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Edward G Coffman, Jr

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Citizenship  USA
Name  Edward Coffman,

Edward G. Coffman, Jr. wwweecolumbiaeduegcindexfilescoffmanr3c2gif

Born  16 August 1934 (age 81) Los Angeles, USA (1934-08-16)
Residence  New York City, New York
Institutions  Princeton University Pennsylvania State University University of California, Santa Barbara Bell Laboratories New Jersey Institute of Technology Columbia University
Alma mater  University of California, Los Angeles
Thesis  Stochastic Models of Multiple and Time-shared Computer Operations (1966)
Known for  Mathematical modeling and analysis in computer engineering and operations research
Education  University of California, Los Angeles
Books  Probabilistic Analysis of Packing and Partitioning Algorithms
Fields  Electrical engineering, Computer Science, Operations research
Similar People  Leonard Kleinrock, Alexander Rinnooy Kan, Brian Randell, Robert E Kahn, Paul Baran

Academic advisor  Leonard Kleinrock

Edward Grady "Ed" Coffman, Jr. is a computer scientist. He began his career as a systems programmer at the System Development Corporation (SDC) during the period 1958–65. His PhD in Engineering at UCLA in 1966 was followed by a series of positions at Princeton University (1966–69), The Pennsylvania State University (1970–76), Columbia University (1976–77), and the University of California, Santa Barbara (1977–79). In 1979, he joined the Mathematics Center at Bell Laboratories where he stayed until his retirement as a Distinguished Member of Technical Staff 20 years later. After a one-year stint at the New Jersey Institute of Technology, he returned to Columbia University in 2000 with appointments in Computer Science, Electrical Engineering, and Industrial Engineering and Operations Research. He retired from teaching in 2008 and is now a Professor Emeritus still fully engaged in research and in professional activities.

Contents

Research

Coffman is best known for his seminal research together with his international collaborations, measured in part by some 150 co-authors in his collection of publications. His work can be found in over 180 articles in technical journals devoted to original research contributions. He published 4 graduate-level text books, and papers in the proceedings of some 250 conferences and workshops, most of these being preliminary versions of journal articles. In his research, Coffman has been a generalist following many parallel paths in engineering and applied mathematics. The directions he has taken have drawn on the tools of combinatorial optimization and the theory of algorithms, along with those of applied probability and stochastic processes. The processes studied include those in the theories of scheduling, bin packing, sequential selection, graphs, and dynamic allocation, along with those in queueing, polling, reservation, moving-server, networking, and distributed local-rule systems (e.g. cellular automata). His contributions have been divided between mathematical foundations and the design and analysis of approximation algorithms providing the basis for engineering solutions to NP-hard problems. Computer and network engineering applications have been broad in scope; a partial list includes research addressing problems in the scheduling and storage allocation functions of computer operating systems, storage architectures, data structures, computer timing problems such as deadlocks and synchronization, Internet congestion, peer-to-peer file sharing networks, stream merging, self-assembly processes of molecular computing, minimalist algorithms in sensor networks, optical burst switching, and dynamic spectrum management in cognitive networks. The list expands greatly when including the myriad applications in industrial engineering and operations research of Coffman's research in scheduling and bin-packing theory in one and two dimensions. As of November 11, 2015, his works have been cited 13,597 times, and he has an h-index of 49.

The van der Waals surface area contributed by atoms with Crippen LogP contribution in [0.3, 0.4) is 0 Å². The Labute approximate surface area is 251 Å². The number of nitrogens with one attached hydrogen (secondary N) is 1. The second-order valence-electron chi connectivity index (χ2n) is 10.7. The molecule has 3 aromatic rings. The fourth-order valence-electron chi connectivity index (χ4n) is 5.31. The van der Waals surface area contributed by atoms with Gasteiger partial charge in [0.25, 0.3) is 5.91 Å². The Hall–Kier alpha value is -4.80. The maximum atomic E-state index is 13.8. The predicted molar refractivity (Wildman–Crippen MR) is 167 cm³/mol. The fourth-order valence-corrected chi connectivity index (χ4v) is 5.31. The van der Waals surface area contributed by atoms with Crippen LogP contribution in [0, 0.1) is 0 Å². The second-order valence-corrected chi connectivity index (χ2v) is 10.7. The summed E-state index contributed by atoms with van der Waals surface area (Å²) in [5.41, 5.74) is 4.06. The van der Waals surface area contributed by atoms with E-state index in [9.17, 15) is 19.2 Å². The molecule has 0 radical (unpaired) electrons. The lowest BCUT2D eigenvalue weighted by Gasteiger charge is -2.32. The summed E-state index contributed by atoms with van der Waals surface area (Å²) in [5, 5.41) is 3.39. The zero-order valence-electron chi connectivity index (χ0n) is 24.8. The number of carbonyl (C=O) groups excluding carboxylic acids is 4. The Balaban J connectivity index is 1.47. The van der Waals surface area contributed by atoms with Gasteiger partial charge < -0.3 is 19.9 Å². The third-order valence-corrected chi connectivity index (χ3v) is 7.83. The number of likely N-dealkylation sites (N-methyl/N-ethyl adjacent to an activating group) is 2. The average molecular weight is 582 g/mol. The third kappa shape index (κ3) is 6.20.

Coffman has been active professionally serving on several editorial boards, dozens of technical program committees, setting research agendas in workshops of the National Research Council, co-founding the Symposium on Operating Systems Principles, and the special interest groups on performance evaluation of both ACM and IFIPS.

Selected publications

  • 1964, with Jules Schwartz and Clark Weissman. "A General Purpose Time-Sharing System". Spartan Books.
  • 1973, with Peter Denning. Operating Systems Theory. Prentice-Hall.
  • References

    Edward G. Coffman, Jr. Wikipedia